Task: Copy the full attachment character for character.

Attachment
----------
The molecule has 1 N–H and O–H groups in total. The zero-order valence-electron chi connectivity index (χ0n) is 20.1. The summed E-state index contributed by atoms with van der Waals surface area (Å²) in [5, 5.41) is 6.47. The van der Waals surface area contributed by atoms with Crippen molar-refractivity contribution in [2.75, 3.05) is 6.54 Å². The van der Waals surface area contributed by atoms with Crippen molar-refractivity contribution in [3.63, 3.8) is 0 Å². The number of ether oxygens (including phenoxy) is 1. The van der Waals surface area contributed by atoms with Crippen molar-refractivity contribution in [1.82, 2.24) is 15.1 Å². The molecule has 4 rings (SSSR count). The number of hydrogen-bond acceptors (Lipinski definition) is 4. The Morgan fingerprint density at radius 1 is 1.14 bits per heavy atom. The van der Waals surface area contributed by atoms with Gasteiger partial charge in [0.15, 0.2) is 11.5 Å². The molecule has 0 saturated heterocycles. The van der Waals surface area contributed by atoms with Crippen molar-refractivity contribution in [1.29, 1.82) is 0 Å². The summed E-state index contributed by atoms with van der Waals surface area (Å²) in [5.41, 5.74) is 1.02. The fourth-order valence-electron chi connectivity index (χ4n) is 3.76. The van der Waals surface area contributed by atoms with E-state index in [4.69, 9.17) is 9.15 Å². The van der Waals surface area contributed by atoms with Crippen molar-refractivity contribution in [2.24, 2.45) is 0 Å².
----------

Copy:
The molecule has 1 N–H and O–H groups in total. The zero-order valence-electron chi connectivity index (χ0n) is 20.1. The summed E-state index contributed by atoms with van der Waals surface area (Å²) in [5, 5.41) is 6.47. The van der Waals surface area contributed by atoms with Crippen molar-refractivity contribution in [2.75, 3.05) is 6.54 Å². The van der Waals surface area contributed by atoms with Crippen molar-refractivity contribution in [3.63, 3.8) is 0 Å². The number of ether oxygens (including phenoxy) is 1. The van der Waals surface area contributed by atoms with Crippen molar-refractivity contribution in [1.82, 2.24) is 15.1 Å². The molecule has 4 rings (SSSR count). The number of hydrogen-bond acceptors (Lipinski definition) is 4. The Morgan fingerprint density at radius 1 is 1.14 bits per heavy atom. The van der Waals surface area contributed by atoms with Gasteiger partial charge in [0.15, 0.2) is 11.5 Å². The molecule has 0 saturated heterocycles. The van der Waals surface area contributed by atoms with Crippen molar-refractivity contribution in [1.29, 1.82) is 0 Å². The summed E-state index contributed by atoms with van der Waals surface area (Å²) in [5.41, 5.74) is 1.02. The fourth-order valence-electron chi connectivity index (χ4n) is 3.76. The van der Waals surface area contributed by atoms with E-state index in [4.69, 9.17) is 9.15 Å². The van der Waals surface area contributed by atoms with Crippen molar-refractivity contribution in [2.24, 2.45) is 0 Å².